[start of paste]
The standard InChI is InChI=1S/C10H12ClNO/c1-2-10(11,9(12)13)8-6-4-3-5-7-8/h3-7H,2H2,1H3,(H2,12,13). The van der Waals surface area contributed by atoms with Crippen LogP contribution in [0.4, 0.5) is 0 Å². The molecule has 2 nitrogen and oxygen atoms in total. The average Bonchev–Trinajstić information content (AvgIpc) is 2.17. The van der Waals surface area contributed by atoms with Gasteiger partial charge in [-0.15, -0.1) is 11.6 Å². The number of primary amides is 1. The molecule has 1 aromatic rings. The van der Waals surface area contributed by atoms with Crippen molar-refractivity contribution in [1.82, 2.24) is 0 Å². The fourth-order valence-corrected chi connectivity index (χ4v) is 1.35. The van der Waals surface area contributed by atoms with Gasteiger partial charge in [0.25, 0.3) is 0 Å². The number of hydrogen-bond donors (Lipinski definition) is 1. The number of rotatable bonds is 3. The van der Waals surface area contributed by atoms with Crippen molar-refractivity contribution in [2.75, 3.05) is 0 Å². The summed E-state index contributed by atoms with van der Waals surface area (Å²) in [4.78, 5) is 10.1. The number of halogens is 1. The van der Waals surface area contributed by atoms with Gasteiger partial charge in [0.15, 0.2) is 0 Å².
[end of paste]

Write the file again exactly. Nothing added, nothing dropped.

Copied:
The standard InChI is InChI=1S/C10H12ClNO/c1-2-10(11,9(12)13)8-6-4-3-5-7-8/h3-7H,2H2,1H3,(H2,12,13). The van der Waals surface area contributed by atoms with Crippen LogP contribution in [0.4, 0.5) is 0 Å². The molecule has 2 nitrogen and oxygen atoms in total. The average Bonchev–Trinajstić information content (AvgIpc) is 2.17. The van der Waals surface area contributed by atoms with Gasteiger partial charge in [-0.15, -0.1) is 11.6 Å². The number of primary amides is 1. The molecule has 1 aromatic rings. The van der Waals surface area contributed by atoms with Crippen molar-refractivity contribution in [1.82, 2.24) is 0 Å². The fourth-order valence-corrected chi connectivity index (χ4v) is 1.35. The van der Waals surface area contributed by atoms with Gasteiger partial charge in [0.25, 0.3) is 0 Å². The number of hydrogen-bond donors (Lipinski definition) is 1. The number of rotatable bonds is 3. The van der Waals surface area contributed by atoms with Crippen molar-refractivity contribution in [2.75, 3.05) is 0 Å². The summed E-state index contributed by atoms with van der Waals surface area (Å²) in [4.78, 5) is 10.1. The number of halogens is 1. The van der Waals surface area contributed by atoms with Gasteiger partial charge in [0.15, 0.2) is 0 Å².